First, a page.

"I think that we all agree that writing and reading have the power to transform lives in a positive way. But poetry does much more: as the anthropologist Paul Frederick wrote in 1996, “Poetry provides privileged access into particular cultures and helps us to think about what culture is. Poems can constitute an incredibly swift and sensitive entryway into the gyst of culture", said Barbara Faedda while introducing the event. "Poetry is perhaps the highest form of emotional expression with regard to literature", continued Prof. Tamburri. "This is why I am so delighted to see Italy and America dialoguing in this particular field."
As the President of the Fondazione Silvio Perrella explained to the public, the Fondazione Premio Napoli was instituted in 1960 and operates under the patronage of the President of the Italian Republic. Aside of diffusing literature and culture through the organization of lectures, seminars, and conferences, other aims of the Foundation are to promote a particular attention to the main social, cultural and political issues existing in Southern Italy nowadays. Also, it encourages the implementation of recovery and development politics that could re-launch culture in those areas.
The Premio Napoli Prize is nowadays subdivided into two categories: Italian Literature and World Literature. Each year a jury of about 14 prominent writers and editors chooses the books that qualify to be considered for the €5,000 prizes in two main categories, Italian and World literature. The books are then distributed to more than 170 "reading committees" around the world, totaling about 1,600 people. each one of which being called to cast a vote for the best book of the year in each category. Professor Moe himself has been serving in the Premio Napoli jury for the last two years. "This event has a special meaning for me, since I have spent much of my life moving between Naples and New York. It has been some time that with my colleagues at the Fondazione we have been thinking about how we could best honor John Ashbery with an award. I think we have found a wonderful way by hosting this event tonight".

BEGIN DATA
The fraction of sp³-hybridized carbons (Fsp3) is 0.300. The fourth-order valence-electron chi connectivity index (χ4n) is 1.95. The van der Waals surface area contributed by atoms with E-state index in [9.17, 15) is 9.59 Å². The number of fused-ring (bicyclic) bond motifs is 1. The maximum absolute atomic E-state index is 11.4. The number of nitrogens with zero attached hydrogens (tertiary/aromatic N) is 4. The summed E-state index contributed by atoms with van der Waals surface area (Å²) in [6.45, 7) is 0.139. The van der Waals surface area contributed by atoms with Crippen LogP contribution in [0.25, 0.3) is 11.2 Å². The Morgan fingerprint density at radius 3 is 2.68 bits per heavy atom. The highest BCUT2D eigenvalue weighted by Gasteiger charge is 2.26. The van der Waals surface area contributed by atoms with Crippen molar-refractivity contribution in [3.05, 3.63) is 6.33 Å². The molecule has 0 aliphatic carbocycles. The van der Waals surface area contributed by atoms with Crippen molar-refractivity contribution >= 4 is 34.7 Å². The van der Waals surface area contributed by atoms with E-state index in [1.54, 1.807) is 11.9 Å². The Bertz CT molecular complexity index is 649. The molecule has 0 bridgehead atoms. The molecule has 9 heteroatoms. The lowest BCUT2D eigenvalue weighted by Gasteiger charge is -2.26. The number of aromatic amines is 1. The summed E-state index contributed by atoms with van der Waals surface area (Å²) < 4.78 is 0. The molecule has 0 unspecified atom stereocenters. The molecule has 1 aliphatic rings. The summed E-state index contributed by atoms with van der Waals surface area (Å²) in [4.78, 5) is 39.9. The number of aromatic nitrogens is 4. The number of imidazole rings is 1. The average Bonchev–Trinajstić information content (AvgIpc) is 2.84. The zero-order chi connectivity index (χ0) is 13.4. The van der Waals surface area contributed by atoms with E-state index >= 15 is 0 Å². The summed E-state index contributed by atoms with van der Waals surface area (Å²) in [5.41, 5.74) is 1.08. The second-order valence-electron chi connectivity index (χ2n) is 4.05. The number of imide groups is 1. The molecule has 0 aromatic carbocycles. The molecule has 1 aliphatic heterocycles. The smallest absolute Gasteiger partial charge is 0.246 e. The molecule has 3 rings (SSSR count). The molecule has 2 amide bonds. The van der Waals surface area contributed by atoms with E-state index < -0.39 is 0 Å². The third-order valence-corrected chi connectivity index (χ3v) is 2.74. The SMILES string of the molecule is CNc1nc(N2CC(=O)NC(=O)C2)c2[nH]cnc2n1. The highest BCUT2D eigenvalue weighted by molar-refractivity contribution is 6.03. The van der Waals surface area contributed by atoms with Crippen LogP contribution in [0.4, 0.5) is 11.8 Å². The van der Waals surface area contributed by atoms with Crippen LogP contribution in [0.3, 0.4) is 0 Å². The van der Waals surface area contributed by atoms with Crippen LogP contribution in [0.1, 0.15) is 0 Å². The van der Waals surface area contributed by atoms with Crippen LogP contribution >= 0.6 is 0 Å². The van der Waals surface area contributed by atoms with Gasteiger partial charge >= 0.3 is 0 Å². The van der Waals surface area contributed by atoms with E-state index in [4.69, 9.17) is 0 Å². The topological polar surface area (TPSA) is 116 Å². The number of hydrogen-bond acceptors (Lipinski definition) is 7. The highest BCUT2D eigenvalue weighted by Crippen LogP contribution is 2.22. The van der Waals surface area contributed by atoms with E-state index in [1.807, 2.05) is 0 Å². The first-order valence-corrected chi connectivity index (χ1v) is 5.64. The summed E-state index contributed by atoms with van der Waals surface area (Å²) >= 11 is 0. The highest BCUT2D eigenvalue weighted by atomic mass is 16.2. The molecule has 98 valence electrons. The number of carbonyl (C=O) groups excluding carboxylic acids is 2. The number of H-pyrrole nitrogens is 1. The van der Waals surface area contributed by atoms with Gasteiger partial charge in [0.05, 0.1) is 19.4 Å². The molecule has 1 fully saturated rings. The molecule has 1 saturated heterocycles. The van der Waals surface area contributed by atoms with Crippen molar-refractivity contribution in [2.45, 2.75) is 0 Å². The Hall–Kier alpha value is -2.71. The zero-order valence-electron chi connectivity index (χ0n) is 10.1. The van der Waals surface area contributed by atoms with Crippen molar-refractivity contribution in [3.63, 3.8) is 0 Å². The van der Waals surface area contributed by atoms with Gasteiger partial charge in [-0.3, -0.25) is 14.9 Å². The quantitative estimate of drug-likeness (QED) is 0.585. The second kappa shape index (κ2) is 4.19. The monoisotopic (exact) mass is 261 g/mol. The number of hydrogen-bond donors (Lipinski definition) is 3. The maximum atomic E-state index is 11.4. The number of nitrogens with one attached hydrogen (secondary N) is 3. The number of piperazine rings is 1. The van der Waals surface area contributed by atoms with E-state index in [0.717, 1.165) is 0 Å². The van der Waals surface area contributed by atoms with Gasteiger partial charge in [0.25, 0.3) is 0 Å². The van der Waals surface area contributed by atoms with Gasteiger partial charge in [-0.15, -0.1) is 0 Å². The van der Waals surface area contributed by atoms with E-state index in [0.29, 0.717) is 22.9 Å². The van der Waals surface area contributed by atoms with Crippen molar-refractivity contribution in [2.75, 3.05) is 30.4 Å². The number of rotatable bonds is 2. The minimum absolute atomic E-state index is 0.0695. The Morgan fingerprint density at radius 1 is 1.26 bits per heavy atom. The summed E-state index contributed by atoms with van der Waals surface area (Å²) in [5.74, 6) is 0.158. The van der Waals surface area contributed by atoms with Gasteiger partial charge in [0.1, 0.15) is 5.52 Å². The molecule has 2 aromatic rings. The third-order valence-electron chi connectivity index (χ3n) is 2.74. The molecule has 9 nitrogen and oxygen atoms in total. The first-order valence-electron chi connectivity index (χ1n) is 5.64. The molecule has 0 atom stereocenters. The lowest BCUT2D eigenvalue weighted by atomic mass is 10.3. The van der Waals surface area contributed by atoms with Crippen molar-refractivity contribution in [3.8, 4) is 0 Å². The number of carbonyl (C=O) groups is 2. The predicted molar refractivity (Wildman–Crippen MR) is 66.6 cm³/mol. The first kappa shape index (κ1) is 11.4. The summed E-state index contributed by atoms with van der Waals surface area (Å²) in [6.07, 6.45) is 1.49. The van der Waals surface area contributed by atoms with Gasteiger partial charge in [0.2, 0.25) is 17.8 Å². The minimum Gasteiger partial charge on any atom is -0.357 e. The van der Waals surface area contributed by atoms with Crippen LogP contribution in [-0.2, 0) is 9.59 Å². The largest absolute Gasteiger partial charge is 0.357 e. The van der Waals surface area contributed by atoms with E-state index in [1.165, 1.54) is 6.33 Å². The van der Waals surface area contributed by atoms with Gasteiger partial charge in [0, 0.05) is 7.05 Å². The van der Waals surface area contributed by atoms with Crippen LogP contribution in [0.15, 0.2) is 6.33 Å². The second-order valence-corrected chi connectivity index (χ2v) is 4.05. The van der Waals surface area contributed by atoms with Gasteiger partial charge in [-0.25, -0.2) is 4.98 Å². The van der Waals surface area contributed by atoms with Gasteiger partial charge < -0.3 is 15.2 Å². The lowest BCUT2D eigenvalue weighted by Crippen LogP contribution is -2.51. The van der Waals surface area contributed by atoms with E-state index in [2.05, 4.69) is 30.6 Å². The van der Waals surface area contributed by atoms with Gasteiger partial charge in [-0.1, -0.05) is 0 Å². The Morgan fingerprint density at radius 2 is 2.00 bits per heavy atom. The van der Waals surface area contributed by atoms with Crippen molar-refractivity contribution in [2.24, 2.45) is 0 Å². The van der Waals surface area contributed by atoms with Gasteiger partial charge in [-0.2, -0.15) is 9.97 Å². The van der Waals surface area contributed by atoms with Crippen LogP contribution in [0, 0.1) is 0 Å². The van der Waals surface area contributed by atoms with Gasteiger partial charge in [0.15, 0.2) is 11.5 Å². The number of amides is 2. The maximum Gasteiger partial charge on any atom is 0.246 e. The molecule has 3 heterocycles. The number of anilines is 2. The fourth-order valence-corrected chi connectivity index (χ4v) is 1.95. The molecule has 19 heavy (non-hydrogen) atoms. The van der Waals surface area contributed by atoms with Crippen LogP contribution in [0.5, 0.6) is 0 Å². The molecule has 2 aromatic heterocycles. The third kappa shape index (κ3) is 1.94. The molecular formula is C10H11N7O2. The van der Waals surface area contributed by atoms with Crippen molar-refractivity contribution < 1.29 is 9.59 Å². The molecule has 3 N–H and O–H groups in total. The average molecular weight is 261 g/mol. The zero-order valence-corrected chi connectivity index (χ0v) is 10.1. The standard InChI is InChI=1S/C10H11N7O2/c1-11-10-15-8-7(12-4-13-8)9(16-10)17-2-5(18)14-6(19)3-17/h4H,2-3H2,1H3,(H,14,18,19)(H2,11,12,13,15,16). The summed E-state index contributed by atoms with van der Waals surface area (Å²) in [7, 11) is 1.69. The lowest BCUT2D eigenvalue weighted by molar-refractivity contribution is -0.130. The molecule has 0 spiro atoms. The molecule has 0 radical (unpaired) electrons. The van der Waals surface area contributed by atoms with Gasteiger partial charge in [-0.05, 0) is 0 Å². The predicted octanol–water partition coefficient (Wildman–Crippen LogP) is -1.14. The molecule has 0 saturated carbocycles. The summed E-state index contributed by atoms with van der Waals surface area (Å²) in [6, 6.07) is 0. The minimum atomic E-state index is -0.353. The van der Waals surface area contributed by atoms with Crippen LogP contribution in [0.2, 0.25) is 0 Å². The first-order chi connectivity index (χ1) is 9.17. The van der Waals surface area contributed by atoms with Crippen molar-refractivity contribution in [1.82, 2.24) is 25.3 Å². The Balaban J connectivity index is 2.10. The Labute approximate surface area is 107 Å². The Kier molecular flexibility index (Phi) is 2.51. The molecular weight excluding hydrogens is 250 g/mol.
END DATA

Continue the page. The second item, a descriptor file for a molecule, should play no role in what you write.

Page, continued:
It was Charles Simmic who presented John Ashbery with his award. "His works are the most beautiful and original anybody has come up with in the last few years anywhere in the world. His 25th collection has just come out a week ago, and it mirrors Ashbery's steady project: the lifetime effort to elude categories. His poems witness his constant effort to renew himself, to do something different from book to book. This is an effort that I find more than admirable, and that's why it is with greatest honor that I award him, a milestone in the last century's poetry, with the Premio Napoli Prize".
Mr. Ashbery looked sensibly moved when he received the plaque "with my name on it". As he told us, he did not expect to receive the prize from Fondazione Napoli. He has been to Naples 8 times in his life, and had a chance to visit the most famous sites of the area, including the National Museum, and the Museum of Capodimonte. The award will certainly contribute sealing this particular bond he has with the city, a bond that he put down in words, verses that he read for us at the end of the conference. They take the name of "And you know", a poem he wrote in 1954, the year in which he won a Fullbright scholarship to Europe and went to France. That's when he visited Italy and wrote these verses, dedicated to "somebody who is desperate to travel, visit places."